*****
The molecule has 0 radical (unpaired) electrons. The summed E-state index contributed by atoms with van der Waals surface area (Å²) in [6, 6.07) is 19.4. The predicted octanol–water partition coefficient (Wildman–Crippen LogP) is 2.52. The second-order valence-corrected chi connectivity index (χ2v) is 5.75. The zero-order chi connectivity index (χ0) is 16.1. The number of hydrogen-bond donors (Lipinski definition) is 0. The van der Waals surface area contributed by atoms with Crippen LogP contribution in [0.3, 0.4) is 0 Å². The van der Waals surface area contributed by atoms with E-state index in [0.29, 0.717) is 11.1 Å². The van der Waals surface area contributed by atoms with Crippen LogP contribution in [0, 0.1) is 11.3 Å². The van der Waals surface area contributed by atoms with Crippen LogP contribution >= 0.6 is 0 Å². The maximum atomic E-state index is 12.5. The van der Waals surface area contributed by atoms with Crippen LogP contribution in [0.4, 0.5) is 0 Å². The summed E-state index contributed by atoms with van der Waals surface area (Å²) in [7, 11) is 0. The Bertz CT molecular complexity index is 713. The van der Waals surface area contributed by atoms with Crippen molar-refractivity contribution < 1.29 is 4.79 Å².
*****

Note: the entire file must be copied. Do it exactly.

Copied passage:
The molecule has 0 radical (unpaired) electrons. The summed E-state index contributed by atoms with van der Waals surface area (Å²) in [6, 6.07) is 19.4. The predicted octanol–water partition coefficient (Wildman–Crippen LogP) is 2.52. The second-order valence-corrected chi connectivity index (χ2v) is 5.75. The zero-order chi connectivity index (χ0) is 16.1. The number of hydrogen-bond donors (Lipinski definition) is 0. The van der Waals surface area contributed by atoms with Crippen LogP contribution in [0.3, 0.4) is 0 Å². The van der Waals surface area contributed by atoms with E-state index in [0.29, 0.717) is 11.1 Å². The van der Waals surface area contributed by atoms with Crippen LogP contribution in [0, 0.1) is 11.3 Å². The van der Waals surface area contributed by atoms with Crippen LogP contribution >= 0.6 is 0 Å². The maximum atomic E-state index is 12.5. The van der Waals surface area contributed by atoms with Crippen LogP contribution in [0.4, 0.5) is 0 Å². The summed E-state index contributed by atoms with van der Waals surface area (Å²) in [7, 11) is 0. The Bertz CT molecular complexity index is 713. The van der Waals surface area contributed by atoms with Crippen molar-refractivity contribution < 1.29 is 4.79 Å².